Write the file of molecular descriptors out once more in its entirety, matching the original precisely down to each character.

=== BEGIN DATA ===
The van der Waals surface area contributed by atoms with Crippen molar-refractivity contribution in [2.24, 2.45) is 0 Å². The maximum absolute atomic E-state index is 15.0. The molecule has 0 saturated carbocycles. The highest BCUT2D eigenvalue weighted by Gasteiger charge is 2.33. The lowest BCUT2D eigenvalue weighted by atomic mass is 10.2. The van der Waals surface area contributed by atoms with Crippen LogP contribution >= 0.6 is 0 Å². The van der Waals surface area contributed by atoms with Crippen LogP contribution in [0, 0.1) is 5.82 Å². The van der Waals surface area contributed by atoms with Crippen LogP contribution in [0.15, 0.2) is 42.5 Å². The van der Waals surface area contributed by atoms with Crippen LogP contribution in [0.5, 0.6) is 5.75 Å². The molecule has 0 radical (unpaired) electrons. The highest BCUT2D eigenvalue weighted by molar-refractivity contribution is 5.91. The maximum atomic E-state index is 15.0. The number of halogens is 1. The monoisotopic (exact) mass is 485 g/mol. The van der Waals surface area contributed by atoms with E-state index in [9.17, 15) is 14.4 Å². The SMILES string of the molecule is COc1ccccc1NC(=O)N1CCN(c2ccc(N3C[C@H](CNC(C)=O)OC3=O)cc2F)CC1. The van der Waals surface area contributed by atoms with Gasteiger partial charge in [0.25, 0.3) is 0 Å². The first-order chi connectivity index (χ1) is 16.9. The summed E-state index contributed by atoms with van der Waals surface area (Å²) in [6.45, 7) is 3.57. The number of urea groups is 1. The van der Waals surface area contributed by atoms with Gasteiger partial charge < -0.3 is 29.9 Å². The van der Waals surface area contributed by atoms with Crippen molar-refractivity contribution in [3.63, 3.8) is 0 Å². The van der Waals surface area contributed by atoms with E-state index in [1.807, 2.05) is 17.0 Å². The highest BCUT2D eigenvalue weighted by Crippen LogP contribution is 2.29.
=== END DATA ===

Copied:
The van der Waals surface area contributed by atoms with Crippen molar-refractivity contribution in [2.24, 2.45) is 0 Å². The maximum absolute atomic E-state index is 15.0. The molecule has 0 saturated carbocycles. The highest BCUT2D eigenvalue weighted by Gasteiger charge is 2.33. The lowest BCUT2D eigenvalue weighted by atomic mass is 10.2. The van der Waals surface area contributed by atoms with Crippen LogP contribution >= 0.6 is 0 Å². The van der Waals surface area contributed by atoms with Crippen LogP contribution in [0, 0.1) is 5.82 Å². The van der Waals surface area contributed by atoms with Crippen LogP contribution in [0.15, 0.2) is 42.5 Å². The van der Waals surface area contributed by atoms with Crippen LogP contribution in [0.5, 0.6) is 5.75 Å². The molecule has 0 radical (unpaired) electrons. The highest BCUT2D eigenvalue weighted by molar-refractivity contribution is 5.91. The maximum atomic E-state index is 15.0. The number of halogens is 1. The monoisotopic (exact) mass is 485 g/mol. The van der Waals surface area contributed by atoms with E-state index in [9.17, 15) is 14.4 Å². The SMILES string of the molecule is COc1ccccc1NC(=O)N1CCN(c2ccc(N3C[C@H](CNC(C)=O)OC3=O)cc2F)CC1. The van der Waals surface area contributed by atoms with Gasteiger partial charge in [0.25, 0.3) is 0 Å². The first-order chi connectivity index (χ1) is 16.9. The summed E-state index contributed by atoms with van der Waals surface area (Å²) in [6.45, 7) is 3.57. The number of urea groups is 1. The van der Waals surface area contributed by atoms with Gasteiger partial charge < -0.3 is 29.9 Å². The van der Waals surface area contributed by atoms with Crippen molar-refractivity contribution in [3.63, 3.8) is 0 Å². The van der Waals surface area contributed by atoms with E-state index in [1.807, 2.05) is 17.0 Å². The highest BCUT2D eigenvalue weighted by Crippen LogP contribution is 2.29.